3) I asked where he lived. [reported speech]
4) I did not know where he lived. [reported thought]
In (2) and (4) it is clear that "know" is reporting a thought (namely "that he was Japanese", and "where he lived").
Here are some example sentences with verbs which are used to report thoughts:
5) I realised that he was wrong.
6) I regretted that I had asked him to help me.
7) I remembered that I had seen her before.
8) I understood that it was not so easy to solve the problem.
9) She did not believe what I said.
10) I asked myself which the best choice was.
Perhaps this is not so difficult. If you are on your toes, you will notice that verbs like "know", "realise", "regret", etc. can be used to report thought.
In the next two Columns I will continue to look at reported thought.
reported speech 間接話法
apply A to B：AをBに適用する
be on one's toes：（いつも応じられるように）準備を整える、油断しないでいる
The English word "nature" means something like: the natural world, the natural environment, the force of nature. Here are some definitions of the word "nature" which I have taken from Kenkyusha's Luminous English-Japanese dictionary:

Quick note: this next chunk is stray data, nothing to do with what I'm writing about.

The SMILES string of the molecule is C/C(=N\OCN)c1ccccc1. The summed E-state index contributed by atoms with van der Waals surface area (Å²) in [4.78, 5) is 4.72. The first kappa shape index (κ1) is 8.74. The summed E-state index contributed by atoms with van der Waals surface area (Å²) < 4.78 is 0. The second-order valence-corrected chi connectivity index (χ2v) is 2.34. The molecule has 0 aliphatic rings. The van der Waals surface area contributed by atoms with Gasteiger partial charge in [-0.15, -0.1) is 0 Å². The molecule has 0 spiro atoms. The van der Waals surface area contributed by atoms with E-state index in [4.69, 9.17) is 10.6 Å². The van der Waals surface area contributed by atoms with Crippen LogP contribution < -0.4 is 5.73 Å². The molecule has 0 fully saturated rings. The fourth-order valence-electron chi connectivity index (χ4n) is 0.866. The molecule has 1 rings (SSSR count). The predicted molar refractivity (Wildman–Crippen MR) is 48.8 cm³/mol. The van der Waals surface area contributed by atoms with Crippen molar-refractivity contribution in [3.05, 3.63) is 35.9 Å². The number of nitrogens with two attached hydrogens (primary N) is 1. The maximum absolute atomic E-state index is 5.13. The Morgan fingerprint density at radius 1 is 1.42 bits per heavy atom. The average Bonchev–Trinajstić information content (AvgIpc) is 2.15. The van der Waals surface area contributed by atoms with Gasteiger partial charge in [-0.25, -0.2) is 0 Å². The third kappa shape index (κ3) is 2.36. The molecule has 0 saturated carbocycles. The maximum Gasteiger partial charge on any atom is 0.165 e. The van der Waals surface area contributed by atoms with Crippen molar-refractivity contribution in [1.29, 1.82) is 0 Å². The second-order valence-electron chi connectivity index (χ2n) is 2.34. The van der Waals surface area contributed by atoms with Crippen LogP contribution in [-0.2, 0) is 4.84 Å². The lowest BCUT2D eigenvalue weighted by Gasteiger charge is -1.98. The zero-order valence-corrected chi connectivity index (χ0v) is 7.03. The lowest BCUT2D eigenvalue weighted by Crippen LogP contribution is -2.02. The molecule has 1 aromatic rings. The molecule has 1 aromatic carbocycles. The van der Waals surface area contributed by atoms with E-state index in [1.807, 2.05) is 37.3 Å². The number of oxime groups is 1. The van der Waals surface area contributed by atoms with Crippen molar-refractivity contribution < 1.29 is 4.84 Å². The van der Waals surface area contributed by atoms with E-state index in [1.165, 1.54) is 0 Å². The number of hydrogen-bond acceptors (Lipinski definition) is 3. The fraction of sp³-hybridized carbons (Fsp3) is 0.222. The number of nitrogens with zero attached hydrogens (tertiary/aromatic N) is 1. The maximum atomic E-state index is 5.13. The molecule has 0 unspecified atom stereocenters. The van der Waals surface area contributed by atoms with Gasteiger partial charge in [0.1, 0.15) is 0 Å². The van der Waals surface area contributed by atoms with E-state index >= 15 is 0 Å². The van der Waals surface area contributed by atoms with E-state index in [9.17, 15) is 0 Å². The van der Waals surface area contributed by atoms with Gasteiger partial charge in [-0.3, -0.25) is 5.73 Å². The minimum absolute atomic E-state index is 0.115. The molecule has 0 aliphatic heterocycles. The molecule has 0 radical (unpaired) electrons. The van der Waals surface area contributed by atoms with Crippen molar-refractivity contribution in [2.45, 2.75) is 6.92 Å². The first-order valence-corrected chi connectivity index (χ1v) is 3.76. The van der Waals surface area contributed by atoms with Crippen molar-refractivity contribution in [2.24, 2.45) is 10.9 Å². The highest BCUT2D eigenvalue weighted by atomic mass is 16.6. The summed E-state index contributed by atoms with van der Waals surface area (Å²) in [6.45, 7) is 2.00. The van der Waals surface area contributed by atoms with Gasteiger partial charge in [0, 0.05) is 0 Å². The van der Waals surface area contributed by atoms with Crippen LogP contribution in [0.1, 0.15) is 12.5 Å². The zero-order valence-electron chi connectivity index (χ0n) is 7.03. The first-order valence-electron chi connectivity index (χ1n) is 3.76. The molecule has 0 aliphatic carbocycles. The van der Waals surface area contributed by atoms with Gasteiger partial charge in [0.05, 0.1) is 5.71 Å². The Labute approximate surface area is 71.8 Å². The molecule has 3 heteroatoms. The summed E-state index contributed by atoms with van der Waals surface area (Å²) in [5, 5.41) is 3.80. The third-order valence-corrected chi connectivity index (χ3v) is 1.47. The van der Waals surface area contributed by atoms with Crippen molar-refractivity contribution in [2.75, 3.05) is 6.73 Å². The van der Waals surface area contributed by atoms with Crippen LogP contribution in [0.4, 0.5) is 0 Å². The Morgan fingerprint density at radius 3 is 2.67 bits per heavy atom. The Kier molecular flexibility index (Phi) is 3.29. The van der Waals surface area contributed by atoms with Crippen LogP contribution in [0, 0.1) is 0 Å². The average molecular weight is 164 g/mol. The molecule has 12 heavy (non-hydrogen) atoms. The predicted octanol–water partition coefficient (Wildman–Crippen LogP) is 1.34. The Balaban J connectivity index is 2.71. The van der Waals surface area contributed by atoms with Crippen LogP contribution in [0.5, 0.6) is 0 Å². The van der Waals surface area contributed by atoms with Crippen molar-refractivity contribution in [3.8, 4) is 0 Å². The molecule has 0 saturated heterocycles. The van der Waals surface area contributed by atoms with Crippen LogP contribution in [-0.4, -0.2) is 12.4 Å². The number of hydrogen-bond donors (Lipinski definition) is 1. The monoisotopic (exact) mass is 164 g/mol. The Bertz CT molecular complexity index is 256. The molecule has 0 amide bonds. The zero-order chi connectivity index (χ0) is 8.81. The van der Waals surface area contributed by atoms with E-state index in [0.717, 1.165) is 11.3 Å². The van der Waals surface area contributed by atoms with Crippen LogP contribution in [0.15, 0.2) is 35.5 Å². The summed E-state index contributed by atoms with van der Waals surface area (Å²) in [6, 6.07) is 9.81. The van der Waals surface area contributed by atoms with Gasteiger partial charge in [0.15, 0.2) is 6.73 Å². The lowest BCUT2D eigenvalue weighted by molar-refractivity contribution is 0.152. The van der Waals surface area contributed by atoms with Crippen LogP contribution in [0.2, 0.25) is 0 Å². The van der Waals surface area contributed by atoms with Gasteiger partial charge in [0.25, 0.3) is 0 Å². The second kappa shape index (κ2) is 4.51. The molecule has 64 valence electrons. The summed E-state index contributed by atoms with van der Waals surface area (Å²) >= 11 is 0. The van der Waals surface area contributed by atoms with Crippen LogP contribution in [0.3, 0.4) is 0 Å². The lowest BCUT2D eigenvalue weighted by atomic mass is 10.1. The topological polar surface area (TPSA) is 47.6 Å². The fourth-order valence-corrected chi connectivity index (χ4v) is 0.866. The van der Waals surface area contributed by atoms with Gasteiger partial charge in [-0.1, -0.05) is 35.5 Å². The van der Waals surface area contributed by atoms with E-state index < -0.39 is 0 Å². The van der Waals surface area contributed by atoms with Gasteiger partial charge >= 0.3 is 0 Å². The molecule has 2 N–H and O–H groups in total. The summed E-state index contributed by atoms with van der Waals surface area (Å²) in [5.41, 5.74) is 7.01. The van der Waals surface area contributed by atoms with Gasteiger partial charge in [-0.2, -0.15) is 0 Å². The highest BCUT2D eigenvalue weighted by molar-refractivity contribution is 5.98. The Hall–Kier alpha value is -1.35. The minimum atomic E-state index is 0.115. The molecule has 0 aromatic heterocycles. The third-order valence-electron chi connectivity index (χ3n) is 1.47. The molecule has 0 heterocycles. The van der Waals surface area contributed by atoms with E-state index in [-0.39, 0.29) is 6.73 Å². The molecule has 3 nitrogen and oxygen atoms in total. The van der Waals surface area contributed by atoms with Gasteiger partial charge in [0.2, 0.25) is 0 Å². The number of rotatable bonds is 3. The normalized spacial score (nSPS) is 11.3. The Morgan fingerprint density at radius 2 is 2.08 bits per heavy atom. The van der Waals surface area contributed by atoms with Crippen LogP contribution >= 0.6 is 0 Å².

Here are some natural English sentences using the word "nature":
1) We can see the beauty of nature in a single grain of sand.
2) We do not understand all the the laws of nature.
3) Some people believe in God, and some people believe in Nature.
4) There are many lessons we can learn from nature.
5) We should spend more money on nature conservation.
Therefore many Japanese sentences using the word "自然" often do not sound very natural when translated into English using the word "nature" (like "There is a lot of nature in Nagano.").
There are a variety of expressions which can be used to translate "自然". Here are some examples:
5) In some parts of Tokyo the natural environment remains.
6) Although this is a large city, much of the wildlife remains [many of the wild animals and the original plants remain].
7) This park is full of greenery.
8) This zoo is returning many animals to the wild.
9) The hotel is located in a natural setting.
10) Much of the natural landscape of Nagano remains.
11) There are many parts of Nagano which retain their natural beauty.
12) The countryside in Nagano is unspoilt.
So, as a general rule, if you want to talk about trees, and animals, and the beautiful countryside, try to avoid the word "nature"; and instead try to use some of the suggestions above.
a grain of sand：1粒の塩